All about prep. Now that I’ve decided what to make and I’ve bought my ingredients, the next step is to prep. What I do next is to print all of my recipes and look at the prep time. Again, Thanksgiving is not a day to “experiment” with the unknown. You should get your favorite recipes or recipes from people you trust. Personally, I’m an Alton Brown fan. His use of ingredients and techniques are great. They also leave a little room for alteration.
I take all the recipes and lay them out. You’ll notice that the time it takes to make each dish differs. You want to keep an eye on these times—prep time and cook time. What you’ll also see is that some of the ingredients overlap such as: onions, garlic, celery, and carrots.
Now that you’ve seen similarities across the board, you can chop the onions, celery, and carrots for all the dishes at once (you’ll cry less). Put these ingredients in separate bowls until your ready to cook.
Another technique that I like to do during this time of the year is to do all the preparation a day before and place the items in the refrigerator until I’m ready. You’ll find that some grocery stores have pre-chopped, pre-sliced, and minced everything. It’s the same concept except yours will be fresh.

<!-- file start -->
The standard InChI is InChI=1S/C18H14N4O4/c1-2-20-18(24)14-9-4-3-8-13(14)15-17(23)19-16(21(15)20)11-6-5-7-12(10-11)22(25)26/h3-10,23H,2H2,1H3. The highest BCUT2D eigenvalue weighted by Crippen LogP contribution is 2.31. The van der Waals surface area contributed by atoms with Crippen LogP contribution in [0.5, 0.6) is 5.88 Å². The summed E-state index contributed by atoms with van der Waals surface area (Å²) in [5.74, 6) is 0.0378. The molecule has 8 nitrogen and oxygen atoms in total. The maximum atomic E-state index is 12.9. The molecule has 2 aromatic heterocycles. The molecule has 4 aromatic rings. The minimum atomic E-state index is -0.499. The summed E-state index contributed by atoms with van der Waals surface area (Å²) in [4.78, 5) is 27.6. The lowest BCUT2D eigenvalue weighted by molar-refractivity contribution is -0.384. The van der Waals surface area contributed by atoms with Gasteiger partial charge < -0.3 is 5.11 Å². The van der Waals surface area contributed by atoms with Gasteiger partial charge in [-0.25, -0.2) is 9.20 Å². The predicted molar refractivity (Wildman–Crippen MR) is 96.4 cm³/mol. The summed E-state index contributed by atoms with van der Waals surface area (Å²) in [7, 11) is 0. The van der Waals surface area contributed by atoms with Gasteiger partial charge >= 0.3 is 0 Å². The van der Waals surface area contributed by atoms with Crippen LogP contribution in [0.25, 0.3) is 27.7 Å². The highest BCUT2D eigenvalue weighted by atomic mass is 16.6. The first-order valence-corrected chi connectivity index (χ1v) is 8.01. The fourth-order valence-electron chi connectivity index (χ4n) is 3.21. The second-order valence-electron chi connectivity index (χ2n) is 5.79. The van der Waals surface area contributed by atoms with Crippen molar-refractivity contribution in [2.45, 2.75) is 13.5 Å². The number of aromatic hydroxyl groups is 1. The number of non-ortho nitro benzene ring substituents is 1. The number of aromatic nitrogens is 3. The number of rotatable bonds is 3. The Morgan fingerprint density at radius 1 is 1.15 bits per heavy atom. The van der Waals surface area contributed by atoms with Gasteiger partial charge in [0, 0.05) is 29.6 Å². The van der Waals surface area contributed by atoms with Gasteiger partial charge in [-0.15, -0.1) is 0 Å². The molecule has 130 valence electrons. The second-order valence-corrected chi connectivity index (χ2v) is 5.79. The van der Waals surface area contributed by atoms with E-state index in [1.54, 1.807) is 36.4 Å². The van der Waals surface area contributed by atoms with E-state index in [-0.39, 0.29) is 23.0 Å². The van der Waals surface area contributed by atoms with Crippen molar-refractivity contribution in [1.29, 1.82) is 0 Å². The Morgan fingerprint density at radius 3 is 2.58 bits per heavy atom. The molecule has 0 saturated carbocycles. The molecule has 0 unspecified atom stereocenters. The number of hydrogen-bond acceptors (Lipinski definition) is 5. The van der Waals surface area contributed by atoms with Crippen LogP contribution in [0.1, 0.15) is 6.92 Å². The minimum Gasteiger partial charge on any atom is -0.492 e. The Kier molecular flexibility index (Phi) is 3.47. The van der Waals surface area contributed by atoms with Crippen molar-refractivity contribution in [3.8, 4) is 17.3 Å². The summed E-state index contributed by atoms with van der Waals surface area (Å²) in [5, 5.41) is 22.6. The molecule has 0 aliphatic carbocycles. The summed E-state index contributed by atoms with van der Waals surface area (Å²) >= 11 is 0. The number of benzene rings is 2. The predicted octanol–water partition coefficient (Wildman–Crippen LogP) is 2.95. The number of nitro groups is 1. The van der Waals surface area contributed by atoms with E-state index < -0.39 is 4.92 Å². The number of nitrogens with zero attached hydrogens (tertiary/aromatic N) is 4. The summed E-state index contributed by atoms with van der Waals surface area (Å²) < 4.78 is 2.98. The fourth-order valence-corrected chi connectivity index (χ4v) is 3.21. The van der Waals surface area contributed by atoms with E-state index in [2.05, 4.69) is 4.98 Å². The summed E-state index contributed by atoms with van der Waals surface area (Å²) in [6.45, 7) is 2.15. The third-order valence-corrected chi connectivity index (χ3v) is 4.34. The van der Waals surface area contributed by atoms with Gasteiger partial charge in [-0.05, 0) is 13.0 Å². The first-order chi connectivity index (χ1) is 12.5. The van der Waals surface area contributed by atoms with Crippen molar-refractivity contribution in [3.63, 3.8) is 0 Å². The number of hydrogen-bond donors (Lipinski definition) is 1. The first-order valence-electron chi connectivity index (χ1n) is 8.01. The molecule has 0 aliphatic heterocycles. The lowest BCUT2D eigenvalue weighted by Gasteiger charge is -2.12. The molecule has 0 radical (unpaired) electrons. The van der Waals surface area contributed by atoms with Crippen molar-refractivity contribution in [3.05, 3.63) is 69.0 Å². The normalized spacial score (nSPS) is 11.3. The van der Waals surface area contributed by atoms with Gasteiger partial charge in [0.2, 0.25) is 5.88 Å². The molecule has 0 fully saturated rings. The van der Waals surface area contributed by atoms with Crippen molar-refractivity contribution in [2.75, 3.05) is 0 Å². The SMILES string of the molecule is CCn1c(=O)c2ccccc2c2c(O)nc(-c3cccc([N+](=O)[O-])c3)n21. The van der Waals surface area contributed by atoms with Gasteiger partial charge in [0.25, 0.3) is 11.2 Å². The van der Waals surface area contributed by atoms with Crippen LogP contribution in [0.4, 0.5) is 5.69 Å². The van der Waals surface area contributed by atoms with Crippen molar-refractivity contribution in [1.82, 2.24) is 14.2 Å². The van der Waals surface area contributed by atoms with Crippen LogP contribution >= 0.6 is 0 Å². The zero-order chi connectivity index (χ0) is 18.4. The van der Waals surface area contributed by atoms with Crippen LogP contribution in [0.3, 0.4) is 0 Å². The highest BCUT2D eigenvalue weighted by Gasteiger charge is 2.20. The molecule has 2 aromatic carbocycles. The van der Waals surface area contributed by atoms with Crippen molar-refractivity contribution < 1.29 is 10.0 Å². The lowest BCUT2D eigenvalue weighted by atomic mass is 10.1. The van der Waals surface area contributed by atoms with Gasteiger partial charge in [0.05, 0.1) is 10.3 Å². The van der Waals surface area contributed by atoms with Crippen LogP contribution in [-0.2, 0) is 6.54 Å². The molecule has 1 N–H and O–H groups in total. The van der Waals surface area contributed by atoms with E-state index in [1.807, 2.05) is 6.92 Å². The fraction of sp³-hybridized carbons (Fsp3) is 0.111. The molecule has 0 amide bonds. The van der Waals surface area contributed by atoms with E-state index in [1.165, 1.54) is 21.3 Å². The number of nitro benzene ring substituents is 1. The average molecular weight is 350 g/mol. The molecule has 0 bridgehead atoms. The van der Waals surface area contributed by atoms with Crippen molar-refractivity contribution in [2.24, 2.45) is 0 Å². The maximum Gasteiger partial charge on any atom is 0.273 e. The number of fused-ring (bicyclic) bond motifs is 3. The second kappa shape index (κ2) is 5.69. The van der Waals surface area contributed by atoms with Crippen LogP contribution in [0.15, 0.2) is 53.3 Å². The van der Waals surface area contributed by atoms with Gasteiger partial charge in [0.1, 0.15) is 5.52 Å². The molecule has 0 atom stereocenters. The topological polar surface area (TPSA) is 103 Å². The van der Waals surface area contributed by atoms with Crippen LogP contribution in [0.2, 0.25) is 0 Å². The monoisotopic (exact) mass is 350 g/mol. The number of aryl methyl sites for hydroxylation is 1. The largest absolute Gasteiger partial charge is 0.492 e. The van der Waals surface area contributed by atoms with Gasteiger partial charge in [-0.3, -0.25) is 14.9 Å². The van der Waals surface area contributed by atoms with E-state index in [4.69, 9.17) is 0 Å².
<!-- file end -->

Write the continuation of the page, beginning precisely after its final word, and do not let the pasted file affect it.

In terms of timing, I’ll start a turkey on Wednesday morning before I head to work (brine is a good thing). Wednesday afternoon I’ll start the slicing and dicing. The pork will go into the oven around midnight. Thursday morning I’ll start the soup and the potatoes. Around noon or so, I’ll throw the turkey/roast in the oven and start the vegetables.